Fraternal Order of Police backs Manny Diaz in SD 36

Manny Diaz has pulled in another endorsement from the law enforcement community, as the Florida State Lodge of the Fraternal Order of Police (FOP) is backing his bid for the Senate District 36 seat.

FOP is a nationwide organization that advocates on behalf of law enforcement officers. Diaz issued a statement thanking the Florida Lodge for its support after he received word of the endorsement.

“I’m very honored to have FOP’s support,” Diaz said.

“Keeping law enforcement strong is vital to every community across Florida, and I will continue to make that a priority. I admire and appreciate the bravery and dedication law enforcement personnel show each and every day, and I look forward to continuing to work with them to make sure residents and tourists alike enjoy peace and safety in our state.”

This is the second pro-law enforcement group to back Diaz in recent weeks, as the Dade County Police Benevolent Association also endorsed Diaz last month.

Diaz has represented House District 103 since 2012 but is attempting to make a move to the Senate to replace term-limited state Sen. Rene Garcia. Garcia has already endorsed Diaz, who is the only Republican in the race.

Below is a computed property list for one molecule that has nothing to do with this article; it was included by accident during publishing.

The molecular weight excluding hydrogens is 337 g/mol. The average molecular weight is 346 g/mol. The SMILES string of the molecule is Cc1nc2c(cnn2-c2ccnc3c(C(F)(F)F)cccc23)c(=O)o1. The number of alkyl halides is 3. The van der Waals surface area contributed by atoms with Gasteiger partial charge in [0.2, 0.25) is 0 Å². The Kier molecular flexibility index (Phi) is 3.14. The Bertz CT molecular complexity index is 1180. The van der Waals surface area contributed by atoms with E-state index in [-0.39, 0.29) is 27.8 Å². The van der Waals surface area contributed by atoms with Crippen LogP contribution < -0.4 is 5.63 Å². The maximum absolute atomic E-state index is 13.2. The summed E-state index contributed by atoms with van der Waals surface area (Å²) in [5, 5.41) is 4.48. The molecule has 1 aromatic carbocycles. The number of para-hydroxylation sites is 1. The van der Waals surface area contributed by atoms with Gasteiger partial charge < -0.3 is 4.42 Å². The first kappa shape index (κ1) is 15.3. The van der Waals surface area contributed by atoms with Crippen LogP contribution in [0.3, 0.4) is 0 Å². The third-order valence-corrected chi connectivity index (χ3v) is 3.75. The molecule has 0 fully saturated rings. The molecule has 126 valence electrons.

On the Democratic side, David Perez, former aide to ex-Miami-Dade County Mayor Alex Penelas, is running against Julian Santos, a former employee at the Florida Office of Financial Regulation in Miami.

Jason Pizzo

Jason Pizzo adds another $125k in loans to his campaign

Jason Pizzo has added another $125,000 in loans to his campaign in an effort to unseat state Sen. Daphne Campbell in Senate District 38.

The newest self-funding spree came during the period of July 7 to July 20, according to a recent report filed with the Florida Division of Elections. He also added more than $5,000 in outside donations during that period.

Pizzo, a Miami attorney, has now poured in $275,000 in self-loans, on top of more than $110,000 in donations.